Monday, February 18, 2008

Classic Route Time in Telluride

Tracks off of Ballard Peak
Some of the most classic backcountry ski mountaineering routes in the Telluride area just got hit this week. Yesterday, my team of three got Ballard Peak in this golden window. The peak gets skied maybe once a season- last year my buddy Erik Larson, a Telluride ski patroller, and I did it in mid-January. This year, due to the heavy snowfall, that first chance finally arrived in mid-February.


The route is comprised of a four hour approach with a skin and ski both over and under multiple summits, with an original departure point from the Telluride Gold Hill backcountry access gate at just over 12,000ft. When we arrived at the summit of Ballard at about 1:30pm, we were graced with powder the entire 4,500ft down.


From the summit of Ballard, you descend from almost 13,000ft straight down into the town of Telluride at 8,750ft Ballard Peak and our tracks from Townvia a series of traverses, cliffbands, couloirs, and bowls. And, after a spectacular day up high, you get the glorious satisfaction of seeing your tracks on the face of the beautiful peak hovering above you when you head back to work.



The past two days have been the first true opportunity all season for attempting the more serious exposed routes higher altitudes in the area. The evaluation to "go" comes down to a delicate balance of the right temperatures, snow stability, and wind effect.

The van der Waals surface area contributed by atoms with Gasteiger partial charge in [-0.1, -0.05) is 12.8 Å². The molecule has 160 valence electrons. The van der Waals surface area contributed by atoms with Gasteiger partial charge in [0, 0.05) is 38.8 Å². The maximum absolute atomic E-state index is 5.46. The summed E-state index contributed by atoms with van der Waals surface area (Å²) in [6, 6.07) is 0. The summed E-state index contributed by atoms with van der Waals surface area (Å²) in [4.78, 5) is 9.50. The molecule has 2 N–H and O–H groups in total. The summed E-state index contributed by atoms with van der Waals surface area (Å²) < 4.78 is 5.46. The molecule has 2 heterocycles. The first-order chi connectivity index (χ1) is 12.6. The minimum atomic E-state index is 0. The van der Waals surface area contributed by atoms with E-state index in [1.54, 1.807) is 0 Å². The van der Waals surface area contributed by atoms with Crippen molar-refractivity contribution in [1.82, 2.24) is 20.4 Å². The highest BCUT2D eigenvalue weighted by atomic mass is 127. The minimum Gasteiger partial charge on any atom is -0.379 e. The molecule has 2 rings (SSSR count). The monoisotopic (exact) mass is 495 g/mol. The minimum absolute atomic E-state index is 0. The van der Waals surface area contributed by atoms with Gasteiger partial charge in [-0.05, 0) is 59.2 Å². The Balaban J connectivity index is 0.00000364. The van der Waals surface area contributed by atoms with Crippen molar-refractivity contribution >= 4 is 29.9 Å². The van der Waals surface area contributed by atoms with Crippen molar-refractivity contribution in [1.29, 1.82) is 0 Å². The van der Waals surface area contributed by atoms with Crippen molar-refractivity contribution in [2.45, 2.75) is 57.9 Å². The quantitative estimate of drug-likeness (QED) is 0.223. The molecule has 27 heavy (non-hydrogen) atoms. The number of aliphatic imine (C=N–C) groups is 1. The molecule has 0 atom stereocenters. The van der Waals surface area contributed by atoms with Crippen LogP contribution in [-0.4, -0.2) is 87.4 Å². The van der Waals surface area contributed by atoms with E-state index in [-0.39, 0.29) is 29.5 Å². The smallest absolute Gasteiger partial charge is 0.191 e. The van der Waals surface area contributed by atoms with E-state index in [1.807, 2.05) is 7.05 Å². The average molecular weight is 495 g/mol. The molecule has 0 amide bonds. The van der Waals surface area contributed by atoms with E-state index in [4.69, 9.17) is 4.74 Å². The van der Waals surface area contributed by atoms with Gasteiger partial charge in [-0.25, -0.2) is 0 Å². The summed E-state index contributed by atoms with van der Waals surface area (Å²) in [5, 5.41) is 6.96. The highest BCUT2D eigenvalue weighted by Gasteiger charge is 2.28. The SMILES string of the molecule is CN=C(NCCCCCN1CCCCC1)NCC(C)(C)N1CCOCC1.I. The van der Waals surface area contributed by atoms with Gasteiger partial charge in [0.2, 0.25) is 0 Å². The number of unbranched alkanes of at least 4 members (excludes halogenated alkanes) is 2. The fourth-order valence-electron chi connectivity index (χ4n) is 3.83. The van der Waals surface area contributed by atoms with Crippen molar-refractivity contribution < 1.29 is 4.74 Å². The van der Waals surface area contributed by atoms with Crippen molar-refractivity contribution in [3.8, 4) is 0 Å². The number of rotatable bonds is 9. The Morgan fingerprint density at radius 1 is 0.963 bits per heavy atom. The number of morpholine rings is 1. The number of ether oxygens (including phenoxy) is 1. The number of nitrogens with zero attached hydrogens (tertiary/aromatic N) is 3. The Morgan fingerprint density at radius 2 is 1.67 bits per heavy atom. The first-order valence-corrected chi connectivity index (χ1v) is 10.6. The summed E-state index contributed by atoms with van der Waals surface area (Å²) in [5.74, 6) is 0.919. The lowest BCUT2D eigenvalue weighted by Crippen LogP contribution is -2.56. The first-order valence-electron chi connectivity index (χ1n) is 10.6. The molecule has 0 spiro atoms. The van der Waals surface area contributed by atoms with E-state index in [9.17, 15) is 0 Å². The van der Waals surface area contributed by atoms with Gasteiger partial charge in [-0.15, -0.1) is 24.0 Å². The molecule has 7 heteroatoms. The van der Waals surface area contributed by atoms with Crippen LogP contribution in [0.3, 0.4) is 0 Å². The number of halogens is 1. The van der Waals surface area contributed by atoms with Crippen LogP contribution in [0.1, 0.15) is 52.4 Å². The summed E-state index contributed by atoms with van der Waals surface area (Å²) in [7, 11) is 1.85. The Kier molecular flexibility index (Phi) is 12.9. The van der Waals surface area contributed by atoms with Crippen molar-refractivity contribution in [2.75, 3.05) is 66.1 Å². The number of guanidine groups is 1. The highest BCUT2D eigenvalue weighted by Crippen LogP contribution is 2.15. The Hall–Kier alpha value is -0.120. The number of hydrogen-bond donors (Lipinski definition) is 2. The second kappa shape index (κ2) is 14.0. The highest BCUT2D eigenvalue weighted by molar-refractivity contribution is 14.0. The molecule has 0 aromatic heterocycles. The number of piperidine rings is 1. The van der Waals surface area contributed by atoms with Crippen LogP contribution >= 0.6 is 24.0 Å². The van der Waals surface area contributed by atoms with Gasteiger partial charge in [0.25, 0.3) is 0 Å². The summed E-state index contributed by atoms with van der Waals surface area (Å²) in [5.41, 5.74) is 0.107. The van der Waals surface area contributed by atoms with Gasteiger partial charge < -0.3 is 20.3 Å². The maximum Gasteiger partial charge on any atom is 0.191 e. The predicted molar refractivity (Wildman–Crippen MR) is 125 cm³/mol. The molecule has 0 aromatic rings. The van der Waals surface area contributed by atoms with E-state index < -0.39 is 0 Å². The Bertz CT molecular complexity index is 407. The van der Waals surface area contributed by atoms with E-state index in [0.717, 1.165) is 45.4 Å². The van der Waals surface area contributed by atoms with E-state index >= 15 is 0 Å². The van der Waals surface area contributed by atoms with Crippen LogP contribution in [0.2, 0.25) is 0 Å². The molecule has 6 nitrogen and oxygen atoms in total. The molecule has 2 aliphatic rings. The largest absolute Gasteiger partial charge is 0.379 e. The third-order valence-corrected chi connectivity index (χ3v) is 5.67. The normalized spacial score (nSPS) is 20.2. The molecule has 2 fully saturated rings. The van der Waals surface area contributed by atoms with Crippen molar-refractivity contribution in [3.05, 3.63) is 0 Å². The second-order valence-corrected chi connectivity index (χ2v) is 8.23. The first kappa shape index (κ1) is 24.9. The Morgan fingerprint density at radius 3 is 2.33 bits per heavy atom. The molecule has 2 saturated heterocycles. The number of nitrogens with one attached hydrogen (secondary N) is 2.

A group of eight of us headed out the gate first thing in the morning and then splintered into three different teams to hit the various classics. Peter Inglis, a legendary ski mountaineer and Denali guide, and his partner Josh Geeter skied the Eleven couloirs- you have to see it to believe it. The Elevens are an ultra classic and only get skied once every couple of years by a handful of people.


Each team made it ouTraversing from No Name Peak to Ballard Peakt safe and soLance negotiating the summit Exit couloirund, and without any rappels, due to the lucky circumstance that most of these technical chutes have filled in nicely so far this year. All of our groups encountered excellent snow conditions and a great powder ski, which is typically a roll of the dice and can be extremely unlikely when conditions are safe.


As another big storm rolls into the San Juans today, we are all anxiously awaiting our next opening.



The photos above and below are of the route and my ski partners Lance McDonald and Steve Root on our adventure to and from Ballard.


Lower exit from Ballard Peak











1 comments

1 Comments:

Blogger powstash said...

sick descent! This type of thing keeps me up at night. Keep this type of stoke coming.

2/20/2008 2:17 PM

 

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